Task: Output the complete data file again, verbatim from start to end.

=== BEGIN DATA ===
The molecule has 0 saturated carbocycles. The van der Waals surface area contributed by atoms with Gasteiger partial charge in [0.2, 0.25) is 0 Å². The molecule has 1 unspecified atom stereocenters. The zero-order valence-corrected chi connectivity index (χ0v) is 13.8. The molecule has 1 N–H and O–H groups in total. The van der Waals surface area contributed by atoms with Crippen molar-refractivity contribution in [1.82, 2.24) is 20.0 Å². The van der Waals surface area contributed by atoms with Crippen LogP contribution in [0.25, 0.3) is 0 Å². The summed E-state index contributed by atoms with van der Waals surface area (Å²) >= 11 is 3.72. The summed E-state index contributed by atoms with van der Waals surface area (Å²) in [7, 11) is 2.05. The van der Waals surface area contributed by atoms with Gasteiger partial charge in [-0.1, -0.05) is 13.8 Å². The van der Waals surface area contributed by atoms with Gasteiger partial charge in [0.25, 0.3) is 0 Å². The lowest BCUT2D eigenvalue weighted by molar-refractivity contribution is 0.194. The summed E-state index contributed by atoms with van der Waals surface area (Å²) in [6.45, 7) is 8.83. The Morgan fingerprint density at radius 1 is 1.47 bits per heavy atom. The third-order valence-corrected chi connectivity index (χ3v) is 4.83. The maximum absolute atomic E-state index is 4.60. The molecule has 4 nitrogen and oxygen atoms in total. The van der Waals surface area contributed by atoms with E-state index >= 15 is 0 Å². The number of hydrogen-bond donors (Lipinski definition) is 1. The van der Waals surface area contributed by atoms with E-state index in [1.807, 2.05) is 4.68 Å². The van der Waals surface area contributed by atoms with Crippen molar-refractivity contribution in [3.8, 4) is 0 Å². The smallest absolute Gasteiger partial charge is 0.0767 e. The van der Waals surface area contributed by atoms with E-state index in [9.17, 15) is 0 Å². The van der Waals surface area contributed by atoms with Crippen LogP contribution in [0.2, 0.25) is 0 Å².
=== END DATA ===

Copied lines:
The molecule has 0 saturated carbocycles. The van der Waals surface area contributed by atoms with Gasteiger partial charge in [0.2, 0.25) is 0 Å². The molecule has 1 unspecified atom stereocenters. The zero-order valence-corrected chi connectivity index (χ0v) is 13.8. The molecule has 1 N–H and O–H groups in total. The van der Waals surface area contributed by atoms with Crippen molar-refractivity contribution in [1.82, 2.24) is 20.0 Å². The van der Waals surface area contributed by atoms with Crippen LogP contribution in [0.25, 0.3) is 0 Å². The summed E-state index contributed by atoms with van der Waals surface area (Å²) >= 11 is 3.72. The summed E-state index contributed by atoms with van der Waals surface area (Å²) in [7, 11) is 2.05. The van der Waals surface area contributed by atoms with Gasteiger partial charge in [-0.1, -0.05) is 13.8 Å². The van der Waals surface area contributed by atoms with Gasteiger partial charge in [0.25, 0.3) is 0 Å². The lowest BCUT2D eigenvalue weighted by molar-refractivity contribution is 0.194. The summed E-state index contributed by atoms with van der Waals surface area (Å²) in [6.45, 7) is 8.83. The Morgan fingerprint density at radius 1 is 1.47 bits per heavy atom. The third-order valence-corrected chi connectivity index (χ3v) is 4.83. The maximum absolute atomic E-state index is 4.60. The molecule has 4 nitrogen and oxygen atoms in total. The van der Waals surface area contributed by atoms with E-state index >= 15 is 0 Å². The number of hydrogen-bond donors (Lipinski definition) is 1. The van der Waals surface area contributed by atoms with E-state index in [1.807, 2.05) is 4.68 Å². The van der Waals surface area contributed by atoms with Crippen molar-refractivity contribution in [3.8, 4) is 0 Å². The smallest absolute Gasteiger partial charge is 0.0767 e. The van der Waals surface area contributed by atoms with E-state index in [9.17, 15) is 0 Å². The van der Waals surface area contributed by atoms with Crippen LogP contribution in [0.2, 0.25) is 0 Å².